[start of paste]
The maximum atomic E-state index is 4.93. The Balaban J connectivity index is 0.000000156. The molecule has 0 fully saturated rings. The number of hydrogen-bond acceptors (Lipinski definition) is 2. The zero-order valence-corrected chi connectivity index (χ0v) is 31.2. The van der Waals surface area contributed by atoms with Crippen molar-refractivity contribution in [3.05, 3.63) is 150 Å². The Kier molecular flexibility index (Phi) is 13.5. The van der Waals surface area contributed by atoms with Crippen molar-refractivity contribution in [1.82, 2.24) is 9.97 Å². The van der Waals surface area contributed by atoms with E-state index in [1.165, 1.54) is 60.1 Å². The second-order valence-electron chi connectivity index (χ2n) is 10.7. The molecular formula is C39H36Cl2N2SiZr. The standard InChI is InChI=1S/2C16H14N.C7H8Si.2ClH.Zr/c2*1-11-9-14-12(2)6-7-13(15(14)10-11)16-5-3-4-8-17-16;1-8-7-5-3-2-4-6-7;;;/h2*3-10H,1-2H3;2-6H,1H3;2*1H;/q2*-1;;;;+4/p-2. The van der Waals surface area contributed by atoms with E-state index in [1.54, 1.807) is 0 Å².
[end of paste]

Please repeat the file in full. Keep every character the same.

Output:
The maximum atomic E-state index is 4.93. The Balaban J connectivity index is 0.000000156. The molecule has 0 fully saturated rings. The number of hydrogen-bond acceptors (Lipinski definition) is 2. The zero-order valence-corrected chi connectivity index (χ0v) is 31.2. The van der Waals surface area contributed by atoms with Crippen molar-refractivity contribution in [3.05, 3.63) is 150 Å². The Kier molecular flexibility index (Phi) is 13.5. The van der Waals surface area contributed by atoms with Crippen molar-refractivity contribution in [1.82, 2.24) is 9.97 Å². The van der Waals surface area contributed by atoms with E-state index in [1.165, 1.54) is 60.1 Å². The second-order valence-electron chi connectivity index (χ2n) is 10.7. The molecular formula is C39H36Cl2N2SiZr. The standard InChI is InChI=1S/2C16H14N.C7H8Si.2ClH.Zr/c2*1-11-9-14-12(2)6-7-13(15(14)10-11)16-5-3-4-8-17-16;1-8-7-5-3-2-4-6-7;;;/h2*3-10H,1-2H3;2-6H,1H3;2*1H;/q2*-1;;;;+4/p-2. The van der Waals surface area contributed by atoms with E-state index in [1.54, 1.807) is 0 Å².